On 27 June 2012, EMI Records (Ireland) Ltd, Sony Music Entertainment Ireland Ltd, Universal Music Ireland Ltd and Warner Music Ireland Ltd secured a court order in the Commercial Court quashing a notice issued by the Data Protection Commissioner (the “Commissioner”) directing eircom to cease using the “three strikes” system which is aimed at preventing the illegal downloading of music.
Under that agreement, eircom subscribers would lose their internet access for a week after three copyright infringements and lose access completely after four infringements. The music companies challenged the Commissioner’s enforcement notice of 5 December 2011, which sought to ban the three strike policy on privacy and data protection grounds following a complaint by a subscriber who had been wrongly notified of a copyright infringement on his account due to an error by eircom.
The Enforcement Notice stated, amongst other grounds, that eircom was breaching data protection law by (i) surveilling traffic data and not erasing it when it was no longer needed, and (ii) processing personal data in a manner incompatible with which it was obtained and without the proper and informed consent of subscribers. Eircom was given a 60 day period to cease all processing relevant to the GRS and destroy any such personal data.
Michael McDowell SC, appearing for the companies, argued that, in issuing the notice, the Commissioner had acted in excess of his powers, irrationally, disproportionately and in a manner prejudicial to the companies’ interests. The companies claimed the notice would effectively unwind their agreement with eircom and argued it was an unlawful attempt to reopen data protection issues already determined by the courts in their favour. Mr McDowell SC added that the Commissioner had failed to give reasons for his decision to issue a notice.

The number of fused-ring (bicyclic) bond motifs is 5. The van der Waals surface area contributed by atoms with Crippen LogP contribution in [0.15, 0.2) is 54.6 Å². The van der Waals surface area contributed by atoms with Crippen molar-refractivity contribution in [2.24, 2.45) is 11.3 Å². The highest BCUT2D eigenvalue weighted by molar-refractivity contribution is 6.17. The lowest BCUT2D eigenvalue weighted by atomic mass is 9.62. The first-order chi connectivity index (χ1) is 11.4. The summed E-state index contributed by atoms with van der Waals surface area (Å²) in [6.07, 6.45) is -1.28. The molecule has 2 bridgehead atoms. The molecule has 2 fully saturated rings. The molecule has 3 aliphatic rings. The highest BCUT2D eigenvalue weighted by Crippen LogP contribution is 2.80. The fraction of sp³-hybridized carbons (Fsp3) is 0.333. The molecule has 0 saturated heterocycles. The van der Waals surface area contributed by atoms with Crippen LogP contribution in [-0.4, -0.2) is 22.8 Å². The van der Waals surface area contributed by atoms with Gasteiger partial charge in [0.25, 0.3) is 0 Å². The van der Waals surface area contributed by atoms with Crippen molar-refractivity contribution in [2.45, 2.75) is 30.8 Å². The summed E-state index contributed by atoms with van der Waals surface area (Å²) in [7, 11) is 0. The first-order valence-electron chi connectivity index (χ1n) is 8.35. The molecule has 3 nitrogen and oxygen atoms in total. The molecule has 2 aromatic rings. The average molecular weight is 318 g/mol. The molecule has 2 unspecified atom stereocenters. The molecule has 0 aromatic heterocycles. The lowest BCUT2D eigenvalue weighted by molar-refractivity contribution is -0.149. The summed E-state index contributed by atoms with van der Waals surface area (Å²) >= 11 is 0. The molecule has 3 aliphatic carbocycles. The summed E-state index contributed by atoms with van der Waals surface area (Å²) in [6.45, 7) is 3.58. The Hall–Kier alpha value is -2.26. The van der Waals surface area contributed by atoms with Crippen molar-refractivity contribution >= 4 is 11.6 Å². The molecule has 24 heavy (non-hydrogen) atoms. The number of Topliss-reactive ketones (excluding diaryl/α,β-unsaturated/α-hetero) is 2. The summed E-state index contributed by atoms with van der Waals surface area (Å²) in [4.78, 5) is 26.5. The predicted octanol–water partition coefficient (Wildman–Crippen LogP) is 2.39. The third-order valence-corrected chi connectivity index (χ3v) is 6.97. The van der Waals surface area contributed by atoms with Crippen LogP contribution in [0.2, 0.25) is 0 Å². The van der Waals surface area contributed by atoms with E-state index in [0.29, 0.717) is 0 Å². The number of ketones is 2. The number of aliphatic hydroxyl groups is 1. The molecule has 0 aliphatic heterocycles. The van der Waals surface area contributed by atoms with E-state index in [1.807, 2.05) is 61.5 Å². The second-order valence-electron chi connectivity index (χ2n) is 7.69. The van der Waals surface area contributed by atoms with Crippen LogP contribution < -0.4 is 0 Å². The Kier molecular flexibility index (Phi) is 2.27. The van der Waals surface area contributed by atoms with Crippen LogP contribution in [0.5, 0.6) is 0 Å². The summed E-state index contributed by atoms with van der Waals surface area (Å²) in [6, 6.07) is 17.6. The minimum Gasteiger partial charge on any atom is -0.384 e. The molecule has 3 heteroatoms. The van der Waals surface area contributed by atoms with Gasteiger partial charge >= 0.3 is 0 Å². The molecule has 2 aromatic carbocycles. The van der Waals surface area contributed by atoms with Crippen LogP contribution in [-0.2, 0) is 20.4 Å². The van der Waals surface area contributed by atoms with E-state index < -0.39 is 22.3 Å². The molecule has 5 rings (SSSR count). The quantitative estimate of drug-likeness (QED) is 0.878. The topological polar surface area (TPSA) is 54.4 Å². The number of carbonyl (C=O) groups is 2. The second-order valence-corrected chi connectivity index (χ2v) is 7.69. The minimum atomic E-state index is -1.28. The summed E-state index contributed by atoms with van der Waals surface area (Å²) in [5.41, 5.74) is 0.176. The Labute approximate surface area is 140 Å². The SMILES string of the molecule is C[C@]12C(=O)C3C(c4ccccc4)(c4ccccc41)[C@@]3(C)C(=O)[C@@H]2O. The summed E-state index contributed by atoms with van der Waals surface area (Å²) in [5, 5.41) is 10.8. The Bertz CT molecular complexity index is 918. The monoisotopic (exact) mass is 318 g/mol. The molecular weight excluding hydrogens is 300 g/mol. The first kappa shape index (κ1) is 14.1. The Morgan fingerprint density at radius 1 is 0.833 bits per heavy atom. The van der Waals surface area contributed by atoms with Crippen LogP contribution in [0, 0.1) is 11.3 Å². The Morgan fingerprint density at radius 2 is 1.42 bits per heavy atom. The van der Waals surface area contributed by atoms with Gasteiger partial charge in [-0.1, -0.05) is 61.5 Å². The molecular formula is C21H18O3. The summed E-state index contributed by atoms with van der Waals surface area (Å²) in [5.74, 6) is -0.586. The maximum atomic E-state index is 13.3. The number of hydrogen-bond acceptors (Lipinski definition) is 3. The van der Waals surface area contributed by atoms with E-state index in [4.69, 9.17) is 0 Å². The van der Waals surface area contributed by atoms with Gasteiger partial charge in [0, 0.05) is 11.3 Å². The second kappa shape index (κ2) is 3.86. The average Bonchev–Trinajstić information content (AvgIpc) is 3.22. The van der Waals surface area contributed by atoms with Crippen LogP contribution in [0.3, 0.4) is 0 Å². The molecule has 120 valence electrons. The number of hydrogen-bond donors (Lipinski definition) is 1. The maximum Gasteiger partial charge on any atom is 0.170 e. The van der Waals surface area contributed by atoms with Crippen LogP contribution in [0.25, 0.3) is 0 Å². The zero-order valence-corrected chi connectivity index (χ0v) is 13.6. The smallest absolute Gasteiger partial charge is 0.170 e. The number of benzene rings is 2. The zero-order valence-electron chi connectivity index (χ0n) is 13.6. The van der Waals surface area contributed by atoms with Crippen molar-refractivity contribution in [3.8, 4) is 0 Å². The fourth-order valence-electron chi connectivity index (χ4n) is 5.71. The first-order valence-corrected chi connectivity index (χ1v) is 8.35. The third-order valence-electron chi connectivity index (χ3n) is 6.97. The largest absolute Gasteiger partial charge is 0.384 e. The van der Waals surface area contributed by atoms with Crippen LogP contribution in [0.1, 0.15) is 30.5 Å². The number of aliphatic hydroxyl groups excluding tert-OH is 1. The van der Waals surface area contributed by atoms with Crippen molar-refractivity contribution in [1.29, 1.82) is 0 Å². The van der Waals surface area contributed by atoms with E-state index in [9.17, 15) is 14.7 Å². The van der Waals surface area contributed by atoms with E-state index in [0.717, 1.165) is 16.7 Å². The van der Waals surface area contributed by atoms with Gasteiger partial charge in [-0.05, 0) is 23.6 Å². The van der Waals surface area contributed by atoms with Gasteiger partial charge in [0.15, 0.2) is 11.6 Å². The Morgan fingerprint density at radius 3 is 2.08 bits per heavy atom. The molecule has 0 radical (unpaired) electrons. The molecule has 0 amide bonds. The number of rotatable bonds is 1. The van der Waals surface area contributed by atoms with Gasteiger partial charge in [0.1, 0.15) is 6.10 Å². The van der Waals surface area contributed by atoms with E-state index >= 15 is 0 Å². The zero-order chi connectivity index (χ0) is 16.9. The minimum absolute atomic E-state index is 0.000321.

The Court found that the notice was invalid due to the failure by the Commissioner to give reasons as to why it had been issued. The reasons which appeared to support the notice, to the extent they could be ascertained, also “involved a misconstruction of the relevant law”, according to the Court. The case, therefore, turned on the Commissioner’s failure to give reasons and so the Court did not analyse in any great detail the data protection issues surrounding the three strikes policy.
The judgment means that eircom can now continue its three strikes policy and suspend or disconnect internet access to users who illegally download music.
At a conference on privacy held at Blackhall Place on Saturday 8 September 2012, the Deputy Data Commissioner, Gary Davis, announced the Commissioner’s intention to appeal the decision of Charleton J to the Supreme Court. Mr Davis noted that the Commissioner strongly disagreed with the Court’s decision and felt that Charleton J had not given due weight to the right to privacy under Article 8 of the European Convention on Human Rights and Fundamental Freedoms.